“It may sound surprising to some people that PlatinumGames is working on [a classic shoot ’em up],” says Hideki Kamiya in an interview with Cutscenes, a YouTube channel that creates documentaries about Japanese creatives. “[But] we haven’t built the studio with the sole purpose of making action games.”
Kamiya’s studio, PlatinumGames, is best known for their work on Bayonetta — a chaotic, inspired-by-the-Old-Testament hack-and-slash game about a witch in a tight-fitting jumpsuit made out of her own hair. It’s unusual to see them working on a game like Sol Cresta, a retro-style vertical shooter that “bears the soul” of ’80s arcade games, Moon Cresta and Terra Cresta.
But, as Kamiya is quick to point out, Platinum makes games like Sol Cresta because they want to. “Simply put,” he says, “we’re a company that wants to make fun things.” After all, he first got into gaming by playing ’80s arcade games. Why wouldn’t he want to make them himself?
His love for retro arcade games comes through in his work, albeit in less obvious ways than Sol Cresta. “There’s a 3D shooting phase in Devil May Cry‘s last boss fight against Mundus,” he points out, going on to note similar things in Viewtiful Joe, Bayonetta, and even Okami. “My aspirations have leaked into some of my works,” he admits.
So, if anything, Sol Cresta is an inevitability, not a weird detour. But what does this mean for Bayonetta 3, which fans have been waiting patiently for since its 2017 debut at The Game Awards?
It’s getting more difficult to experience that feeling of completion, of having finished a game
“These days, projects tend to become bigger and bigger,” Kamiya says of game development. “These games end up taking three to four years, five years if you count pre-production. It’s getting more difficult to experience that feeling of completion, of having finished a game. This is where I think projects like Sol Cresta can be beneficial.” He hopes that by working on tighter, simpler projects, his development team can “experience game design cycles and gain experience in game creation.” After all, anyone can make something — it’s finishing it that’s a big deal.
“As I started to take a step back and look at a bigger picture than just my own games,” says Kamiya, “it felt like a breather.” As part of the Neo Classic series, Sol Cresta is just the first step. Kamiya has already started planning the next few games — and although they won’t all be shooters, they’ll all be inspired by classic game design.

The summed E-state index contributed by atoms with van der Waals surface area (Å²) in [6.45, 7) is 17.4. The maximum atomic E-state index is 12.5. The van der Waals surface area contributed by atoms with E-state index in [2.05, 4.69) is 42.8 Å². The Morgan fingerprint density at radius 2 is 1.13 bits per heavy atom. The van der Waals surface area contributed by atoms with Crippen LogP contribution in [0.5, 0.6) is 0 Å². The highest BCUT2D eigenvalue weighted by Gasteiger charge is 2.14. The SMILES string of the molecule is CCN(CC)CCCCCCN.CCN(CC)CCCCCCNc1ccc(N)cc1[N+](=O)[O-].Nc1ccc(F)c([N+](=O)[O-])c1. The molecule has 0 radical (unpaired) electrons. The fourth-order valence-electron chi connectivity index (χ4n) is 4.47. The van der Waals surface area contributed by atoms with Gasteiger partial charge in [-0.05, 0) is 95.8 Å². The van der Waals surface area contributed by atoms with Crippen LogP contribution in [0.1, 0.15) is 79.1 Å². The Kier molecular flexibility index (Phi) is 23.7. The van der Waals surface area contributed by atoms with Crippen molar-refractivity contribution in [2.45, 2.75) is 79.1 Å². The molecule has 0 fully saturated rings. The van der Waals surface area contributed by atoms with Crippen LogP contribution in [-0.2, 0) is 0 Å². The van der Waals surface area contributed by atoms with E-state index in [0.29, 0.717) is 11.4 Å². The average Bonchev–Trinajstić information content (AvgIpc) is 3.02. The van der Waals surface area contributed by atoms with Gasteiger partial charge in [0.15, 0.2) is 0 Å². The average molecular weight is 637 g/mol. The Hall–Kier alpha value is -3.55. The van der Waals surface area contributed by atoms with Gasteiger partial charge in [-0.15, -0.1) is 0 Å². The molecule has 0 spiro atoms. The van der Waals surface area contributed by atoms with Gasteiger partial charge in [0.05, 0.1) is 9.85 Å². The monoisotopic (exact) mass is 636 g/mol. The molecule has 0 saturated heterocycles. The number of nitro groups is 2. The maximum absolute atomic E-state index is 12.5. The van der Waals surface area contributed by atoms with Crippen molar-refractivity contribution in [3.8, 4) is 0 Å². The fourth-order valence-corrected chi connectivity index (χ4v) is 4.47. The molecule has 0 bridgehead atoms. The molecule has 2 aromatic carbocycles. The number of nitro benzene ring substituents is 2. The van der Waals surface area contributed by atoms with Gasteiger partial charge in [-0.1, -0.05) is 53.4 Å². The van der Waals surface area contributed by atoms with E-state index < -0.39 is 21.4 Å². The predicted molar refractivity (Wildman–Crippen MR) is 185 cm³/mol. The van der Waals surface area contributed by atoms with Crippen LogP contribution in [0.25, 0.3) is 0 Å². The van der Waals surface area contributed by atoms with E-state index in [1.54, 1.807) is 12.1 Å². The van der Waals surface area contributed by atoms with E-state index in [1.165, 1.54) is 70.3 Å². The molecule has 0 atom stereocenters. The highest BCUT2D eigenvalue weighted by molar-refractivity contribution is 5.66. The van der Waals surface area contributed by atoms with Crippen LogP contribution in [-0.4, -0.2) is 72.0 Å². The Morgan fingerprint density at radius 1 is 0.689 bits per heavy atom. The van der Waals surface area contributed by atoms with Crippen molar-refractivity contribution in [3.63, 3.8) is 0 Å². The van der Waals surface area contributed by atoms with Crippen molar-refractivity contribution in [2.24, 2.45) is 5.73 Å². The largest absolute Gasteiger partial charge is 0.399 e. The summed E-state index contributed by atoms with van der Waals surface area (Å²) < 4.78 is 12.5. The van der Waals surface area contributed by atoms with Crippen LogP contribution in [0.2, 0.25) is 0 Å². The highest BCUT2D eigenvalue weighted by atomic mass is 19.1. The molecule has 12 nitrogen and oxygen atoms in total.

In short: Bayo 3 is coming, but the team needs a break, too.
Towards the end of the interview, Kamiya mentions being a director on “Project G.G.“, which is an all-new, all-original project that Platinum is working on, as their first non-contractual creative work. Here’s how Kamiya describes the feeling of only having worked on other companies’ intellectual property:
“As a creator, it’s hard not to think of my games as my children. After all, it takes a lot of hard work to raise them up, and a lot of love, too. However, once they’re done, any choices about them are entirely out of my hands. So, for example, no matter how many times people tell me, “You should make a sequel to this game,” or, “I’d love to see it on that console,” there’s nothing I can do about it.”
Also on the Project G.G. website, Kamiya says that the game is “different”: “Unlike any of the games we’ve made so far, it’s going to be a 100% PlatinumGames title. For everything from its setting and characters, to its game design and story, to how it’s promoted – PlatinumGames is in full control.”
It sounds like PlatinumGames has a lot in the works, but with Bayonetta 3 coming next year, Sol Cresta coming… soon (after a delay from its original release date of December 9th), and Project G.G. “a long way away”, it sounds like Platinum’s got an impressive and packed lineup for some time.